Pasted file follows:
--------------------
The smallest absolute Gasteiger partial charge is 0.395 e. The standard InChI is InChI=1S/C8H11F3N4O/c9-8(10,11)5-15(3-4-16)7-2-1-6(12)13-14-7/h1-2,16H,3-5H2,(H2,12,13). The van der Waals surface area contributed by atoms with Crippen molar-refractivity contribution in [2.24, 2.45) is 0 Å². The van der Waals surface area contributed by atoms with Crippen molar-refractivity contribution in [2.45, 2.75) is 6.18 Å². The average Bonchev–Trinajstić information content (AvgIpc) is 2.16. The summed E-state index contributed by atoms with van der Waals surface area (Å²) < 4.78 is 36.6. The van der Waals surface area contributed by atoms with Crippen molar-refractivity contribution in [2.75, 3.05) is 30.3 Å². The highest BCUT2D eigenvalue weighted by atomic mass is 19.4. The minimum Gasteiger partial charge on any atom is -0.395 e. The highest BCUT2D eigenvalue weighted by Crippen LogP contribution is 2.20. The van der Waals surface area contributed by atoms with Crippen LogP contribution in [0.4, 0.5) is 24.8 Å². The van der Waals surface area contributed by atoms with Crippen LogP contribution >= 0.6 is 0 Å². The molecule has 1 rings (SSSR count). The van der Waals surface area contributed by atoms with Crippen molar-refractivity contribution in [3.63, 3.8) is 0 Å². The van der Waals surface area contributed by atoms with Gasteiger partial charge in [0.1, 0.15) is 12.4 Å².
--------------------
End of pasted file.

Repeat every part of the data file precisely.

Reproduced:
The smallest absolute Gasteiger partial charge is 0.395 e. The standard InChI is InChI=1S/C8H11F3N4O/c9-8(10,11)5-15(3-4-16)7-2-1-6(12)13-14-7/h1-2,16H,3-5H2,(H2,12,13). The van der Waals surface area contributed by atoms with Crippen molar-refractivity contribution in [2.24, 2.45) is 0 Å². The van der Waals surface area contributed by atoms with Crippen molar-refractivity contribution in [2.45, 2.75) is 6.18 Å². The average Bonchev–Trinajstić information content (AvgIpc) is 2.16. The summed E-state index contributed by atoms with van der Waals surface area (Å²) < 4.78 is 36.6. The van der Waals surface area contributed by atoms with Crippen molar-refractivity contribution in [2.75, 3.05) is 30.3 Å². The highest BCUT2D eigenvalue weighted by atomic mass is 19.4. The minimum Gasteiger partial charge on any atom is -0.395 e. The highest BCUT2D eigenvalue weighted by Crippen LogP contribution is 2.20. The van der Waals surface area contributed by atoms with Crippen LogP contribution in [0.4, 0.5) is 24.8 Å². The van der Waals surface area contributed by atoms with Crippen LogP contribution >= 0.6 is 0 Å². The molecule has 1 rings (SSSR count). The van der Waals surface area contributed by atoms with Crippen molar-refractivity contribution in [3.63, 3.8) is 0 Å². The van der Waals surface area contributed by atoms with Gasteiger partial charge in [0.1, 0.15) is 12.4 Å².